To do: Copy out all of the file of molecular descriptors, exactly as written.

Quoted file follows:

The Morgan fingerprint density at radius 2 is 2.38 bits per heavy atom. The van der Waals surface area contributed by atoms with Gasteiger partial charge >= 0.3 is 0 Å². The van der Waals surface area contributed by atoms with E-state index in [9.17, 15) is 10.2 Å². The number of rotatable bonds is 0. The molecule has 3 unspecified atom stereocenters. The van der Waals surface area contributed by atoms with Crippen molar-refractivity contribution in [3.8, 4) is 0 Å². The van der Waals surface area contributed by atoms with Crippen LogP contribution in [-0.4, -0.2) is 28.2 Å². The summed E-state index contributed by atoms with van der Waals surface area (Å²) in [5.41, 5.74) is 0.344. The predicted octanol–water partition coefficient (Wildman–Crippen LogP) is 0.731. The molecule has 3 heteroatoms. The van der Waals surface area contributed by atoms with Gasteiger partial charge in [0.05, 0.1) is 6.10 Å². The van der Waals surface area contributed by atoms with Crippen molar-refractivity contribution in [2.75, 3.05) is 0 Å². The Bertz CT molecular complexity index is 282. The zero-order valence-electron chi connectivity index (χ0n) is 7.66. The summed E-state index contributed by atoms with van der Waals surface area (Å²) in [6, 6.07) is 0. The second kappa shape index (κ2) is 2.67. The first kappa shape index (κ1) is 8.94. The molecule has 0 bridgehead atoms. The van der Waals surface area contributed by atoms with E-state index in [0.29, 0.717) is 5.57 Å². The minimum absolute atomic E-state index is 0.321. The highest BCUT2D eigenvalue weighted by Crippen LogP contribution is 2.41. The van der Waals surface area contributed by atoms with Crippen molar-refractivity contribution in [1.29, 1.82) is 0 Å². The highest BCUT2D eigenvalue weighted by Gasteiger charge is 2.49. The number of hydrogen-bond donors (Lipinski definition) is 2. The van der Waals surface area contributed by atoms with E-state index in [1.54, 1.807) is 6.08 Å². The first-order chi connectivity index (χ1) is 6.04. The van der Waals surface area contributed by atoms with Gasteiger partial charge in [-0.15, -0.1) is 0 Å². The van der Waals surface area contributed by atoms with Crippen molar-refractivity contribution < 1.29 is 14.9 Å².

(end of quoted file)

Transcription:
The Morgan fingerprint density at radius 2 is 2.38 bits per heavy atom. The van der Waals surface area contributed by atoms with Gasteiger partial charge >= 0.3 is 0 Å². The van der Waals surface area contributed by atoms with E-state index in [9.17, 15) is 10.2 Å². The number of rotatable bonds is 0. The molecule has 3 unspecified atom stereocenters. The van der Waals surface area contributed by atoms with Crippen molar-refractivity contribution in [3.8, 4) is 0 Å². The van der Waals surface area contributed by atoms with Crippen LogP contribution in [-0.4, -0.2) is 28.2 Å². The summed E-state index contributed by atoms with van der Waals surface area (Å²) in [5.41, 5.74) is 0.344. The predicted octanol–water partition coefficient (Wildman–Crippen LogP) is 0.731. The molecule has 3 heteroatoms. The van der Waals surface area contributed by atoms with Gasteiger partial charge in [0.05, 0.1) is 6.10 Å². The van der Waals surface area contributed by atoms with Crippen molar-refractivity contribution in [2.75, 3.05) is 0 Å². The Bertz CT molecular complexity index is 282. The zero-order valence-electron chi connectivity index (χ0n) is 7.66. The summed E-state index contributed by atoms with van der Waals surface area (Å²) in [6, 6.07) is 0. The second kappa shape index (κ2) is 2.67. The first kappa shape index (κ1) is 8.94. The molecule has 0 bridgehead atoms. The van der Waals surface area contributed by atoms with E-state index in [0.29, 0.717) is 5.57 Å². The minimum absolute atomic E-state index is 0.321. The highest BCUT2D eigenvalue weighted by Crippen LogP contribution is 2.41. The van der Waals surface area contributed by atoms with Crippen molar-refractivity contribution in [1.29, 1.82) is 0 Å². The highest BCUT2D eigenvalue weighted by Gasteiger charge is 2.49. The number of hydrogen-bond donors (Lipinski definition) is 2. The van der Waals surface area contributed by atoms with E-state index in [1.54, 1.807) is 6.08 Å². The first-order chi connectivity index (χ1) is 6.04. The van der Waals surface area contributed by atoms with Gasteiger partial charge in [-0.15, -0.1) is 0 Å². The van der Waals surface area contributed by atoms with Crippen molar-refractivity contribution < 1.29 is 14.9 Å².